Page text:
Forceps are a hand-held, hinged instrument used in medical procedures. Forceps come in various shapes and sizes to accommodate different procedures and user preference. Straight forceps feature a design in which the shaft of the instrument lacks a curve. Alternatively, curved forceps feature a curve along the shaft, usually of 60 or 90 degrees.
Forceps are most often made of high-grade carbon steel and can be sterilized and reused, although some forceps are made of plastic and are disposed of after one use. Both curved and straight forceps can be designed to be locking or non-locking. Locking forceps feature a design that allows them to be manually clamped in place and then released while maintaining the clamp.
Straight forceps, like curved forceps, can be designed to be reusable or disposable. Reusable forceps are most commonly made of high-grade carbon steel, which withstands repeated cleanings and sterilization. Sterilization techniques can include the use of detergents and other chemicals, extremely high temperatures or ultrasonic waves. Disposable forceps are intended for single use only and are made of high-grade plastic.
Both curved forceps and straight forceps can be designed to be locking or non-locking. Locking forceps feature a mechanism that allows the instrument to be manually placed in a clamping position and then released while maintaining the clamp. Non-locking forceps must be constantly squeezed in order to remain clamped.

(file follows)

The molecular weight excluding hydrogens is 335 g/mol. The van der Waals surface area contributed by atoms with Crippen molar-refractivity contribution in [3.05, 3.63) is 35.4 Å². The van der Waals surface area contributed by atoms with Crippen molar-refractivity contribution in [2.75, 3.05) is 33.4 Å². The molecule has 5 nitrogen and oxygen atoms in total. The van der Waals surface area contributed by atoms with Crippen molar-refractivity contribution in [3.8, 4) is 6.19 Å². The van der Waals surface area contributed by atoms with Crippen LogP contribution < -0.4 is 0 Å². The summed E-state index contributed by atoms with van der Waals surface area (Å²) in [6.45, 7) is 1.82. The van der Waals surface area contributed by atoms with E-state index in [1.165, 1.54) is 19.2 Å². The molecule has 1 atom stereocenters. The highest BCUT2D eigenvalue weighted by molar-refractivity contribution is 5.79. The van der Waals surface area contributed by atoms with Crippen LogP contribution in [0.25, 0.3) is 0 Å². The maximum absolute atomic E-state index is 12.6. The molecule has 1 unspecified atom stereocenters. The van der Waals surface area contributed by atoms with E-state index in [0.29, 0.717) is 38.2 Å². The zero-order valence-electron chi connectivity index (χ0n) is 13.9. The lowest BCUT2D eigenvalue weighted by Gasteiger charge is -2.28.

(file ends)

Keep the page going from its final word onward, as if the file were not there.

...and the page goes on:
The most common type of forceps locking mechanism features a series of interlocking teeth located just above the hinge of the instrument. These teeth engage when the instrument is clamped. When the clamping action is no longer needed, the forceps can be released by a shift of the fingers, which unlocks the teeth and allows the grasping end of the instrument to move apart.
There are various types of straight forceps that are used in different medical procedures. Hemostatic forceps are used to control bleeding and can be designed with a straight shaft or a curved shaft. Obstetric forceps are used during childbirth to assist the obstetrician in guiding a fetus through the birth canal. Uterine forceps are designed for grasping and clamping tissue within a woman's uterus during medical procedures. Dental forceps are used by dentists to grab and extract teeth, and Kelley forceps are used to control bleeding and feature a locking design.